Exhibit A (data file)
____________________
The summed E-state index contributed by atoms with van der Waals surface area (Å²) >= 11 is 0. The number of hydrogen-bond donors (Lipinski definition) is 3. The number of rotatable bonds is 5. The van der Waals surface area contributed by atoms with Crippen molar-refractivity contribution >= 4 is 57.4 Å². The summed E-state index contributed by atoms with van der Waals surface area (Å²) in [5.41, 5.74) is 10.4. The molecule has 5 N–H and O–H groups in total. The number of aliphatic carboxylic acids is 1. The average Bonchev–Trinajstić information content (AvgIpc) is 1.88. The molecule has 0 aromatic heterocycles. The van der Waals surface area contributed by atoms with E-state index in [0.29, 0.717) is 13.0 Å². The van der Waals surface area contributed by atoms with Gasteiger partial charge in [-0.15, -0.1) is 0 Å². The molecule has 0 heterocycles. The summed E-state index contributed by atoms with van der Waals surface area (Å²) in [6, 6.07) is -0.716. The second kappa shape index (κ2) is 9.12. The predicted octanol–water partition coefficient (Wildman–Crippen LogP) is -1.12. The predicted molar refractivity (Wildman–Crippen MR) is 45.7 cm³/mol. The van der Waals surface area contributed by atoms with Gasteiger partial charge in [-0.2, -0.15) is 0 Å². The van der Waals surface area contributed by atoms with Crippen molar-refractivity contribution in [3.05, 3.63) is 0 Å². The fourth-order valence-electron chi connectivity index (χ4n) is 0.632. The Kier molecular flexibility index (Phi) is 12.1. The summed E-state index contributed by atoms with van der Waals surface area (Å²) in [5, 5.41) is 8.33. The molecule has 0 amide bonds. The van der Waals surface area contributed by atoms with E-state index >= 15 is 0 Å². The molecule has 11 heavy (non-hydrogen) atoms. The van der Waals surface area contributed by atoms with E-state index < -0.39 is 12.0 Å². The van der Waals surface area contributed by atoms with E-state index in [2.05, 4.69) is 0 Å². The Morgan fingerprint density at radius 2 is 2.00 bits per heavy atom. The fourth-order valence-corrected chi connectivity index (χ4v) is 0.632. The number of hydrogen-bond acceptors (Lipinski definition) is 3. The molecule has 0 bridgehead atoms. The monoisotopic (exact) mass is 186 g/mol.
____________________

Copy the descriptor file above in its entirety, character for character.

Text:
The summed E-state index contributed by atoms with van der Waals surface area (Å²) >= 11 is 0. The number of hydrogen-bond donors (Lipinski definition) is 3. The number of rotatable bonds is 5. The van der Waals surface area contributed by atoms with Crippen molar-refractivity contribution >= 4 is 57.4 Å². The summed E-state index contributed by atoms with van der Waals surface area (Å²) in [5.41, 5.74) is 10.4. The molecule has 5 N–H and O–H groups in total. The number of aliphatic carboxylic acids is 1. The average Bonchev–Trinajstić information content (AvgIpc) is 1.88. The molecule has 0 aromatic heterocycles. The van der Waals surface area contributed by atoms with E-state index in [0.29, 0.717) is 13.0 Å². The van der Waals surface area contributed by atoms with Gasteiger partial charge in [-0.15, -0.1) is 0 Å². The molecule has 0 heterocycles. The summed E-state index contributed by atoms with van der Waals surface area (Å²) in [6, 6.07) is -0.716. The second kappa shape index (κ2) is 9.12. The predicted octanol–water partition coefficient (Wildman–Crippen LogP) is -1.12. The predicted molar refractivity (Wildman–Crippen MR) is 45.7 cm³/mol. The van der Waals surface area contributed by atoms with Gasteiger partial charge in [-0.2, -0.15) is 0 Å². The van der Waals surface area contributed by atoms with Crippen molar-refractivity contribution in [3.05, 3.63) is 0 Å². The fourth-order valence-electron chi connectivity index (χ4n) is 0.632. The Kier molecular flexibility index (Phi) is 12.1. The summed E-state index contributed by atoms with van der Waals surface area (Å²) in [5, 5.41) is 8.33. The molecule has 0 amide bonds. The van der Waals surface area contributed by atoms with E-state index >= 15 is 0 Å². The molecule has 11 heavy (non-hydrogen) atoms. The van der Waals surface area contributed by atoms with E-state index < -0.39 is 12.0 Å². The van der Waals surface area contributed by atoms with E-state index in [2.05, 4.69) is 0 Å². The Morgan fingerprint density at radius 2 is 2.00 bits per heavy atom. The fourth-order valence-corrected chi connectivity index (χ4v) is 0.632. The number of hydrogen-bond acceptors (Lipinski definition) is 3. The molecule has 0 bridgehead atoms. The monoisotopic (exact) mass is 186 g/mol.